Fights over American political endorsements could make those brawls seem like minor dustups.
“Rabbis and their boards will have even more difficult arguments about politics than they already do,” said Rabbi Andy Bachman, former spiritual leader of Congregation Beth Elohim, the Park Slope synagogue where Kasakove was president.
Kasakove said that, despite his congregation’s politically progressive reputation, it has plenty of conservative members. He says that if the congregation had, for example, endorsed Hillary Clinton during the 2016 general election, there would have been discord.
“You would have people who would be very upset,” Kasakove said. “The closer you get to discussing a particular political candidate, in most congregations, which are quite diverse, you are looking for trouble.”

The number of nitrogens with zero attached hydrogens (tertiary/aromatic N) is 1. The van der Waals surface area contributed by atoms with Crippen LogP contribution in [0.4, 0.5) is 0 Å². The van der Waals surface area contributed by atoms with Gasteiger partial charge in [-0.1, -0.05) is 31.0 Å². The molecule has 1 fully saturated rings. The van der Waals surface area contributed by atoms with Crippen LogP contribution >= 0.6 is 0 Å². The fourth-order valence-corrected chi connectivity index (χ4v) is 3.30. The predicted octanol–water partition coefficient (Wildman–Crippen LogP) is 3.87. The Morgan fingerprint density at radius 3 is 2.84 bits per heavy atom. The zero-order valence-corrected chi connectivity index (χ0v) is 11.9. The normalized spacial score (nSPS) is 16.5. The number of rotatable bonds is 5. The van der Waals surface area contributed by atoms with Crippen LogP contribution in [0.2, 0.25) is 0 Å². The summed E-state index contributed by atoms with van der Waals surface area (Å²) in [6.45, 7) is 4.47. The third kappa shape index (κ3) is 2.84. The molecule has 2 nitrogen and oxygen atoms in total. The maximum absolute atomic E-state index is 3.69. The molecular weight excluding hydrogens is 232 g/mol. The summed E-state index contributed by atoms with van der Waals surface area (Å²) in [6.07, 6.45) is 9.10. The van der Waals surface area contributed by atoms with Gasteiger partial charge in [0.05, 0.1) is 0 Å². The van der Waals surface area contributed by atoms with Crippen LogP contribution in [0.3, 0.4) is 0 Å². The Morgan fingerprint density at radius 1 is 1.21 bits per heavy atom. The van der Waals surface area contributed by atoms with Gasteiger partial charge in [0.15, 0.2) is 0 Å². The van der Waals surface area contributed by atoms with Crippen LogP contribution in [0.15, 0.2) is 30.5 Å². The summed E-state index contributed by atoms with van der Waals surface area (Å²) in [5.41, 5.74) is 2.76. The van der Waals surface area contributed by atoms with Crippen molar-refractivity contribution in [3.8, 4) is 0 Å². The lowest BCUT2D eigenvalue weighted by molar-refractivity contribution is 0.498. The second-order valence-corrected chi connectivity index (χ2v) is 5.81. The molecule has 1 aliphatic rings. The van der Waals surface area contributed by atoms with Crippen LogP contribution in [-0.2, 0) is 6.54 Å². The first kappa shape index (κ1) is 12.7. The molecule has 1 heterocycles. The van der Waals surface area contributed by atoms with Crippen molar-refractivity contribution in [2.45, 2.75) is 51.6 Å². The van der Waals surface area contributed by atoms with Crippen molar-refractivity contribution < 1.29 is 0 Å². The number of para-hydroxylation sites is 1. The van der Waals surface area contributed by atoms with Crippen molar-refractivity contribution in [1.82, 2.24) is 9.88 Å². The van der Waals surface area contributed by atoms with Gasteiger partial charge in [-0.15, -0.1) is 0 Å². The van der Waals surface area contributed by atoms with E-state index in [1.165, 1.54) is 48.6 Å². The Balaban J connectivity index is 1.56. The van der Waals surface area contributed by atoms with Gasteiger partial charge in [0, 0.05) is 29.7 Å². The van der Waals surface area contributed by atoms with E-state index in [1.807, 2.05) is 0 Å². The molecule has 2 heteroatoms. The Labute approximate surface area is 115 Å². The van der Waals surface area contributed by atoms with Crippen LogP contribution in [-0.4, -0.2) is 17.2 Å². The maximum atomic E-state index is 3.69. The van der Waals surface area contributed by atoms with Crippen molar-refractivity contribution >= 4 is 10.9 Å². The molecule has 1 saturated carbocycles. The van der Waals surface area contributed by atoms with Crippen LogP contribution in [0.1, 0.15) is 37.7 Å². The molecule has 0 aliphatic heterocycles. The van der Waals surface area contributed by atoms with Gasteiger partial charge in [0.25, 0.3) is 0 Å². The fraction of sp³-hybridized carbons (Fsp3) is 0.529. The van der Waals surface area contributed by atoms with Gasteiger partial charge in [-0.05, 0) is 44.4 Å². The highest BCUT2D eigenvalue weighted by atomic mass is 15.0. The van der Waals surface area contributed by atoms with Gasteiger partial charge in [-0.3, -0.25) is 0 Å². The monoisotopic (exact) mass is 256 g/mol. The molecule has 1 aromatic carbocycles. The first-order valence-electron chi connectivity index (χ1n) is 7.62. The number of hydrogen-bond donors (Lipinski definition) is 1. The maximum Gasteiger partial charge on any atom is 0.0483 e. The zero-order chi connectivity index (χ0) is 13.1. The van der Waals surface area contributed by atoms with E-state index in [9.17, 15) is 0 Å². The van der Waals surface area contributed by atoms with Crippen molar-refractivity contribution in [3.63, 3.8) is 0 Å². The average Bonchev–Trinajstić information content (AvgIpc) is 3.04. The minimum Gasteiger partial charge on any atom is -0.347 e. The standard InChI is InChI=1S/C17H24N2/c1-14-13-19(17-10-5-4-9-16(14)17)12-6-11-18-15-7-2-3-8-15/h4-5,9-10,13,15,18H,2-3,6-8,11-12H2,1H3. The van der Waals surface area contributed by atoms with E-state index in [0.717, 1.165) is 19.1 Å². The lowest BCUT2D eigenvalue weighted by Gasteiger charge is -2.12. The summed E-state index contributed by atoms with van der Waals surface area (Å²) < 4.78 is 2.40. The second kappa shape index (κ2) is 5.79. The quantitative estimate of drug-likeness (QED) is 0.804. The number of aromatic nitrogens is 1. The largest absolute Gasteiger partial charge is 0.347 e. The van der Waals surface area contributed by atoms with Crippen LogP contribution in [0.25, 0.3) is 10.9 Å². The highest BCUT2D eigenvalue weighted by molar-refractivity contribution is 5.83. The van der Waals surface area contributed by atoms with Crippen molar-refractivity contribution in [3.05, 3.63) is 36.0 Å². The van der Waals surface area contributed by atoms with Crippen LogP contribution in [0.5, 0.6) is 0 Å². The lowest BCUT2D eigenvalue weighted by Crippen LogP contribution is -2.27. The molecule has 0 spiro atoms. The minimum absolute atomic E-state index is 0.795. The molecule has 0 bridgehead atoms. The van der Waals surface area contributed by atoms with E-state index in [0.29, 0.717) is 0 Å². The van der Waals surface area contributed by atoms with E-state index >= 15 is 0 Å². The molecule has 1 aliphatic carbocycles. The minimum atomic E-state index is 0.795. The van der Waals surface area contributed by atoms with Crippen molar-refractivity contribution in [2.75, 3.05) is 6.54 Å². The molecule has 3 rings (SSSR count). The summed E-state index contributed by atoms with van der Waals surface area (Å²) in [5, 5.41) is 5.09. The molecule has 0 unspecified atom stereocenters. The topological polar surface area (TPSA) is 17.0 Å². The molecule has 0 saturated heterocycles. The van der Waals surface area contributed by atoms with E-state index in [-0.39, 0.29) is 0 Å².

While most rabbis contacted by the Forward said they would never feel comfortable making an endorsement from the pulpit, a few said they could imagine congregants demanding that they publicly support a given candidate.
“In 2016, or in 2010, I could imagine somebody saying, you have to stand against the fascism or you’re cooperating with it,” said Rabbi Jeremy Kalmanofsky, spiritual leader of Congregation Ansche Chesed.
Kalmanofsky said that he’s certain all of his congregants knew in November that he wasn’t voting for Trump. But he says he wouldn’t have said it from the pulpit.